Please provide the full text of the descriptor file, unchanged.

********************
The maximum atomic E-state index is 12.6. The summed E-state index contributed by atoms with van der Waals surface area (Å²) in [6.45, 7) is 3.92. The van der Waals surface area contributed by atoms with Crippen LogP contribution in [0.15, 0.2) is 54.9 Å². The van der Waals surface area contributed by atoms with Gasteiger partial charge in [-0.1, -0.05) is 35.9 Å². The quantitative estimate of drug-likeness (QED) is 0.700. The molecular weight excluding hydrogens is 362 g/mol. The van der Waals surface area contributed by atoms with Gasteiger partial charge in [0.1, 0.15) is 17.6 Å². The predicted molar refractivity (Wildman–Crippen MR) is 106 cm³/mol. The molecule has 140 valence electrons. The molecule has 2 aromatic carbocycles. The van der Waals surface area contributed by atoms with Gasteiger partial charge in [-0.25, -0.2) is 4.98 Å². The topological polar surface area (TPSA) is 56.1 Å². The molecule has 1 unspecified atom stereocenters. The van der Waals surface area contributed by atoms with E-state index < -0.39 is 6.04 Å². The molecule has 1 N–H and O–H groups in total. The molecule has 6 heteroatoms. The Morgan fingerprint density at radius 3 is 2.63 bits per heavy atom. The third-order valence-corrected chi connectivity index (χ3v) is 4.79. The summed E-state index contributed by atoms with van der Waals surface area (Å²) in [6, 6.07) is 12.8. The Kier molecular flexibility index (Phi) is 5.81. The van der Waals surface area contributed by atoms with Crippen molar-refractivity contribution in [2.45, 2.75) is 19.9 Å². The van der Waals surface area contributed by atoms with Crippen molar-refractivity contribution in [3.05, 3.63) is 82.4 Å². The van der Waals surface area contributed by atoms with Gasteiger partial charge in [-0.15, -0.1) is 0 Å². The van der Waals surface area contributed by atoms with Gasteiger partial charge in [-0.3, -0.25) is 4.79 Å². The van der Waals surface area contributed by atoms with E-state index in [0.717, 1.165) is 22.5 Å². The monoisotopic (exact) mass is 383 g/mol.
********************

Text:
The maximum atomic E-state index is 12.6. The summed E-state index contributed by atoms with van der Waals surface area (Å²) in [6.45, 7) is 3.92. The van der Waals surface area contributed by atoms with Crippen LogP contribution in [0.15, 0.2) is 54.9 Å². The van der Waals surface area contributed by atoms with Gasteiger partial charge in [-0.1, -0.05) is 35.9 Å². The quantitative estimate of drug-likeness (QED) is 0.700. The molecular weight excluding hydrogens is 362 g/mol. The van der Waals surface area contributed by atoms with Gasteiger partial charge in [0.1, 0.15) is 17.6 Å². The predicted molar refractivity (Wildman–Crippen MR) is 106 cm³/mol. The molecule has 140 valence electrons. The molecule has 2 aromatic carbocycles. The van der Waals surface area contributed by atoms with Gasteiger partial charge in [-0.25, -0.2) is 4.98 Å². The topological polar surface area (TPSA) is 56.1 Å². The molecule has 1 unspecified atom stereocenters. The van der Waals surface area contributed by atoms with E-state index < -0.39 is 6.04 Å². The molecule has 1 N–H and O–H groups in total. The molecule has 6 heteroatoms. The Morgan fingerprint density at radius 3 is 2.63 bits per heavy atom. The third-order valence-corrected chi connectivity index (χ3v) is 4.79. The summed E-state index contributed by atoms with van der Waals surface area (Å²) in [6, 6.07) is 12.8. The Kier molecular flexibility index (Phi) is 5.81. The van der Waals surface area contributed by atoms with Crippen molar-refractivity contribution in [2.45, 2.75) is 19.9 Å². The van der Waals surface area contributed by atoms with Crippen molar-refractivity contribution in [3.05, 3.63) is 82.4 Å². The van der Waals surface area contributed by atoms with Gasteiger partial charge in [-0.15, -0.1) is 0 Å². The van der Waals surface area contributed by atoms with Gasteiger partial charge in [-0.3, -0.25) is 4.79 Å². The van der Waals surface area contributed by atoms with E-state index in [0.717, 1.165) is 22.5 Å². The monoisotopic (exact) mass is 383 g/mol.